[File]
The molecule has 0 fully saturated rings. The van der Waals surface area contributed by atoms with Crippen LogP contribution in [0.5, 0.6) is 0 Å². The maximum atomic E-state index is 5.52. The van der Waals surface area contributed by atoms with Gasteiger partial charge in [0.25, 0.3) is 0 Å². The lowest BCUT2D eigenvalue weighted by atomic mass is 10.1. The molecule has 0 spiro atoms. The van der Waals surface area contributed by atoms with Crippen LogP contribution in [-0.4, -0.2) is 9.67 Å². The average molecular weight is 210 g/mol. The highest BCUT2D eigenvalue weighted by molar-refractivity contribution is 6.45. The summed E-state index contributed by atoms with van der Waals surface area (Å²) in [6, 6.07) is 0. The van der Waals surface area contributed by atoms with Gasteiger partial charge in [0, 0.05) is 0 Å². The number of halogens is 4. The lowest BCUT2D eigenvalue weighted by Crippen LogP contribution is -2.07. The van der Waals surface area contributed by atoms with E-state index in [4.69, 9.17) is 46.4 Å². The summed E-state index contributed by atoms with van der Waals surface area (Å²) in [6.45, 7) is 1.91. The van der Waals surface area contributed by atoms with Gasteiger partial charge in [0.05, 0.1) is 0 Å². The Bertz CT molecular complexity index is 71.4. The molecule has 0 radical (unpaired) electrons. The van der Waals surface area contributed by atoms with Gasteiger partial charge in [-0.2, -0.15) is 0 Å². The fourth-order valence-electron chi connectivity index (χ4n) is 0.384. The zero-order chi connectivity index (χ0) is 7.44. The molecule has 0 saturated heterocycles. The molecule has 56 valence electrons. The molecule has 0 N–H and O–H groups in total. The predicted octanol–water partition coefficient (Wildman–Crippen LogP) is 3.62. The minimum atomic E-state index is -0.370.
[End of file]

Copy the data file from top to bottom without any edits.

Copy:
The molecule has 0 fully saturated rings. The van der Waals surface area contributed by atoms with Crippen LogP contribution in [0.5, 0.6) is 0 Å². The maximum atomic E-state index is 5.52. The van der Waals surface area contributed by atoms with Gasteiger partial charge in [0.25, 0.3) is 0 Å². The lowest BCUT2D eigenvalue weighted by atomic mass is 10.1. The molecule has 0 spiro atoms. The van der Waals surface area contributed by atoms with Crippen LogP contribution in [-0.4, -0.2) is 9.67 Å². The average molecular weight is 210 g/mol. The highest BCUT2D eigenvalue weighted by molar-refractivity contribution is 6.45. The summed E-state index contributed by atoms with van der Waals surface area (Å²) in [6, 6.07) is 0. The van der Waals surface area contributed by atoms with Gasteiger partial charge in [0, 0.05) is 0 Å². The number of halogens is 4. The lowest BCUT2D eigenvalue weighted by Crippen LogP contribution is -2.07. The van der Waals surface area contributed by atoms with E-state index in [4.69, 9.17) is 46.4 Å². The summed E-state index contributed by atoms with van der Waals surface area (Å²) in [6.45, 7) is 1.91. The van der Waals surface area contributed by atoms with Gasteiger partial charge in [0.05, 0.1) is 0 Å². The Bertz CT molecular complexity index is 71.4. The molecule has 0 radical (unpaired) electrons. The van der Waals surface area contributed by atoms with Gasteiger partial charge in [-0.2, -0.15) is 0 Å². The fourth-order valence-electron chi connectivity index (χ4n) is 0.384. The zero-order chi connectivity index (χ0) is 7.44. The molecule has 0 saturated heterocycles. The molecule has 56 valence electrons. The molecule has 0 N–H and O–H groups in total. The predicted octanol–water partition coefficient (Wildman–Crippen LogP) is 3.62. The minimum atomic E-state index is -0.370.